They say it takes centuries to grow a forest, and just minutes to burn it down. Whatever good will had been forged between NASCAR fans and the Kentucky Speedway in years past went burning down like flash fire after the disaster at was the inaugural Sprint Cup race in the Bluegrass State last year at the Quaker State 400. The operators at SMI had a monumental reforestation on their hands.
How did they do last weekend? We asked someone who actually went there, NASCAR uberfan and blogger Jeremy T. Sellers, proprieter of “Jerm’s Joint Racing Pub.” Besides his knowledge of adult beverages, Jeremy is passionate, so nothing’s held back. What’s more, he’s attended some 30 Cup races, ranging from Daytona to Michigan, Dover to the Brickyard, so this wasn’t his first rodeo.
In fact, Sellers was a part of last year’s debacle. “Everyone deserves a second chance” he said. After that fiasco, he found it interesting that HE was called by the ticket agent instead of the other way around. Promised a great view of the start/finish line left of the flag stand and 17 rows up, he couldn’t say “no.” He said the seats were excellent, and you could see the whole track from the vantage point Jeremy and his wife shared.
This year, fans needed to know that if they committed to go, they could actually see the race, and not be mired in traffic. Sellers said he was able to follow progress on traffic and facility improvements through the track’s website, Facebook and Twitter.
The widening of the roads and additional acreage to the parking lot made for a much smoother flow of traffic into the facility. Speaking of facilities, Sellers said more porta potties were brought in, much to his relief! No more “doing the pee pee dance for an hour and 53 minutes” waiting for a single seater (Ugh. I can only imagine what the condition that must have been in by say, about lap 200). Still, Jeremy says more could have been added. Another plus was Sellers’ longsuffering wife not missing out on 63 laps of green flag racing, only to deliver a cold burger, washed down with a warm bottle of water.
The EMT from Ohio said “Bruton Smith got the message and came through.” With that said, there’s still much more room for improvement. One issue is getting out. Sellers likened Saturday night’s experience to leaving Texas Motor Speedway in 1999, where it took four hours to leave. For his point of view as a fan, Sellers says the folks at Kentucky could learn a thing or two from Daytona. Perhaps more routes out? We’re not traffic engineers here, but it does sound ike a winner from here.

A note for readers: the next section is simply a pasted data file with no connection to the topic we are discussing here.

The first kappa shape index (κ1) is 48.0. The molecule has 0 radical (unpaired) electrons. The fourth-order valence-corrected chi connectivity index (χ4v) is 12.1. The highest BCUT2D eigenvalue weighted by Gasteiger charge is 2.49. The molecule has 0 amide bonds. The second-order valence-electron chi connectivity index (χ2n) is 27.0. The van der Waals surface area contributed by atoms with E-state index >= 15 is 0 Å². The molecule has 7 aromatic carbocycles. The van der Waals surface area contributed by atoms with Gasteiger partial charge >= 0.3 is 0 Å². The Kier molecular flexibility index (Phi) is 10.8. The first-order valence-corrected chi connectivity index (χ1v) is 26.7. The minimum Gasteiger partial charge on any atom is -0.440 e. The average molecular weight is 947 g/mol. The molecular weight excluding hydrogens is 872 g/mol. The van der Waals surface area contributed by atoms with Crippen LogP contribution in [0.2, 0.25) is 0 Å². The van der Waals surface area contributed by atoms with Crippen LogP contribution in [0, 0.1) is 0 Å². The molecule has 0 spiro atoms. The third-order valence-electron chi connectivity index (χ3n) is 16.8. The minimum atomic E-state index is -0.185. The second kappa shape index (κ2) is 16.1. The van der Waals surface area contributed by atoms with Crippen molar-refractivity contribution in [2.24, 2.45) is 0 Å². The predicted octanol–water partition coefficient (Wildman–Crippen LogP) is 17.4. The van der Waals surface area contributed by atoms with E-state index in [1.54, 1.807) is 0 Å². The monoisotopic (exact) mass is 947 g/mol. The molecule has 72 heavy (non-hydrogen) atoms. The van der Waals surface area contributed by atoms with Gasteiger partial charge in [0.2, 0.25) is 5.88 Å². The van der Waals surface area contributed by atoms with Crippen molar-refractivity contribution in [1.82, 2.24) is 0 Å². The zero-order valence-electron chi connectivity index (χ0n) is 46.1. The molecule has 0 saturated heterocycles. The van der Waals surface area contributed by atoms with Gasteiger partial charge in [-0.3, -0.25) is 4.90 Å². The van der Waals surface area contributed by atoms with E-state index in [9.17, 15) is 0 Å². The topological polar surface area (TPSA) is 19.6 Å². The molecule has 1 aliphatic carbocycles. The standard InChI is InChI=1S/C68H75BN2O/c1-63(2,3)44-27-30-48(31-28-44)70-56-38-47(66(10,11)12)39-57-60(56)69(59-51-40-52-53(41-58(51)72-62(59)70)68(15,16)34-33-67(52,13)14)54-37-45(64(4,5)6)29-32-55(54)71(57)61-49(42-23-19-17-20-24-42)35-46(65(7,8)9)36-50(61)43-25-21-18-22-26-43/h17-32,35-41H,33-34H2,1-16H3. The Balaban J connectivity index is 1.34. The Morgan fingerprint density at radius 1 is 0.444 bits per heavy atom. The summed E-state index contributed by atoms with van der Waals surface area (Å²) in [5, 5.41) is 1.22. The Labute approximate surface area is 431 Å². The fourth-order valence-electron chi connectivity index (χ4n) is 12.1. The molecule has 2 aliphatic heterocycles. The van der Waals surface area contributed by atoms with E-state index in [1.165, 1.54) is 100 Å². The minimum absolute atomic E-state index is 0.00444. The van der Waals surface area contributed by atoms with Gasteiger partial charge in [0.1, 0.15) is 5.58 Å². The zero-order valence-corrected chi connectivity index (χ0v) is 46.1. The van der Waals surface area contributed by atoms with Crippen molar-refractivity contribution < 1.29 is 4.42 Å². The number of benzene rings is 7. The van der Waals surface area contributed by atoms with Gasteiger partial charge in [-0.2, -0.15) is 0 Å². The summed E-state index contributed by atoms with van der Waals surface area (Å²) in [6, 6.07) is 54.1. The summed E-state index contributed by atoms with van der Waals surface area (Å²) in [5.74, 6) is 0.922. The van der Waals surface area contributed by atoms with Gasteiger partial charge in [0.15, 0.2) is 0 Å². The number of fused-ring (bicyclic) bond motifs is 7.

Perhaps the bigger issue is the quality of the racing. While tailgating and shooting the breeze with fellow fans is a big art of the experience, Sellers remarked, and I think many who watched on the tube would agree, there was little to no passing. He said it was like watching cars on a conveyor belt, going around in circles. I will add that if the racing isn’t good, you can get all the food and the same sense of community at a fourth of July picnic,and it doesn’t cost as much, though Sellers felt good about the ticket price this year, to be fair. For Sellers, a Brad Keselowski win helped, but a Dale Earnhardt Jr. win would have been better. Knowing how Jeremy thinks, I can assure he’ll take it over last year’s result (a Kyle Busch victory.
So, to the key question of whether or not he’d be back, Jeremy said it’s hard to say. He said there were big time improvements, and that accounts for something, but right now, with Kentucky Speedway, you have a big track, a clean track, but only one groove. It kind of reminds me of Lloyd Christmas in Dumb and Dumber. When he asks what are the chances of a guy like him hooking up with a girl like the lovely Mary Swanson, she says the the chances “aren’t good.” “Not good? You mean like one in a hundred?” “I’d say more like….one in a million.” “So you say there’s a chance. Yes!” The good news concerning SMI tracks, Bruton Smith has shown he’s not afraid of the bold move if that’s what it takes to get hineys in the seats, so there’s still a chance.
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Jim McCoy is a TV and radio sports anchor living in Oregon with his wife and three kids. Jim also moonlights as a radio play-by-play man and writes about his true sports passion: NASCAR. To paraphrase, racing is a sport, the others are just games.